Mike: We are often asked what tinkering can do for a child’s learning? But an even more important question is what can tinkering do for an adult’s practice of their facilitation skills with children? How can tinkering help them design the next generation of activities and projects? How can tinkering help educators today become much more versatile to support different interests, abilities, skill levels and skills sets that children are coming in with? Meeting them where they are and taking them beyond that, just enough so that they start thinking more deeply. The impact that tinkering can have on educators is as profound as it might be on the learners or the young people we are working with in these situations. The Tinkering Studio is a place where children learn to be confident in exploring, and adults learn to be more confident in the role of facilitators.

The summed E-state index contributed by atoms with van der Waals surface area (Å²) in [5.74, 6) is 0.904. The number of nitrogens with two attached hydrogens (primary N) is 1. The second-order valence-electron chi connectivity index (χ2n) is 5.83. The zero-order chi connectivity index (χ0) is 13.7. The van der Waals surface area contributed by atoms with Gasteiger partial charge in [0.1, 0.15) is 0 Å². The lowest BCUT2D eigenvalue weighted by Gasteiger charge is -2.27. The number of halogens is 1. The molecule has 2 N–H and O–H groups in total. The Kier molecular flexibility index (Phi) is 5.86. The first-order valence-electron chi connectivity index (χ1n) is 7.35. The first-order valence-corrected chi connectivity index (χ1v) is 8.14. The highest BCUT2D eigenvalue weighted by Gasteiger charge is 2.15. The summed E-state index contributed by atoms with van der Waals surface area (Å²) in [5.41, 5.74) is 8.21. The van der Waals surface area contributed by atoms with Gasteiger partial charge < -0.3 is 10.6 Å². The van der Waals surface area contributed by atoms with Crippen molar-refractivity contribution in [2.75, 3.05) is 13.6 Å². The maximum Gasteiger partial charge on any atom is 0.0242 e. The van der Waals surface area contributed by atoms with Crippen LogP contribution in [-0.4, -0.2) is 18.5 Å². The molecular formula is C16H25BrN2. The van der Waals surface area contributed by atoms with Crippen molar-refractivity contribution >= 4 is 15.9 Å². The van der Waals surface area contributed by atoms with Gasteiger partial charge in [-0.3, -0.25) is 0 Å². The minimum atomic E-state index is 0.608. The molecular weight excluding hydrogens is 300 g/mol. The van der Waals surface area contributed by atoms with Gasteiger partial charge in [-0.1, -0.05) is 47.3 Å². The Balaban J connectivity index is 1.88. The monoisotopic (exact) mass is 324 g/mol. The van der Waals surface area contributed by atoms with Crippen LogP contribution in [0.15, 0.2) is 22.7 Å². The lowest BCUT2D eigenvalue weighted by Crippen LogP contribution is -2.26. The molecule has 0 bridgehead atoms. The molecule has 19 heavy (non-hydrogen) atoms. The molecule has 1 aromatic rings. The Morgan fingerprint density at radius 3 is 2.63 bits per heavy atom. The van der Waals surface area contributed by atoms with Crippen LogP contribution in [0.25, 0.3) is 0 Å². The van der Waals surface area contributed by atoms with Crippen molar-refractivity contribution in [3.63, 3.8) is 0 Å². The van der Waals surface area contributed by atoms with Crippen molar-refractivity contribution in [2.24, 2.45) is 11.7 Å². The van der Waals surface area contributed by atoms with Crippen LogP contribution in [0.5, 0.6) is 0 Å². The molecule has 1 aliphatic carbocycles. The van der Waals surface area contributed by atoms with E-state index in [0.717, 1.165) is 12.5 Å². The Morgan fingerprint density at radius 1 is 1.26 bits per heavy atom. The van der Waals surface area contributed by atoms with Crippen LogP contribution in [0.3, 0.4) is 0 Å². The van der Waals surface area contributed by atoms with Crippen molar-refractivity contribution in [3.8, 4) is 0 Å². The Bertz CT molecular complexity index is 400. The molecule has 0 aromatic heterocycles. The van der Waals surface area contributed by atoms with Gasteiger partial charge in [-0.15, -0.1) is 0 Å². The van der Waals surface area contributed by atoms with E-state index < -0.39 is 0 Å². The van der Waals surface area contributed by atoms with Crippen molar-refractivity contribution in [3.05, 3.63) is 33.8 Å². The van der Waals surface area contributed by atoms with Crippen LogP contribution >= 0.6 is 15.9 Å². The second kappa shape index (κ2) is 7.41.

Learn more about Tinkering Studio at their website>>.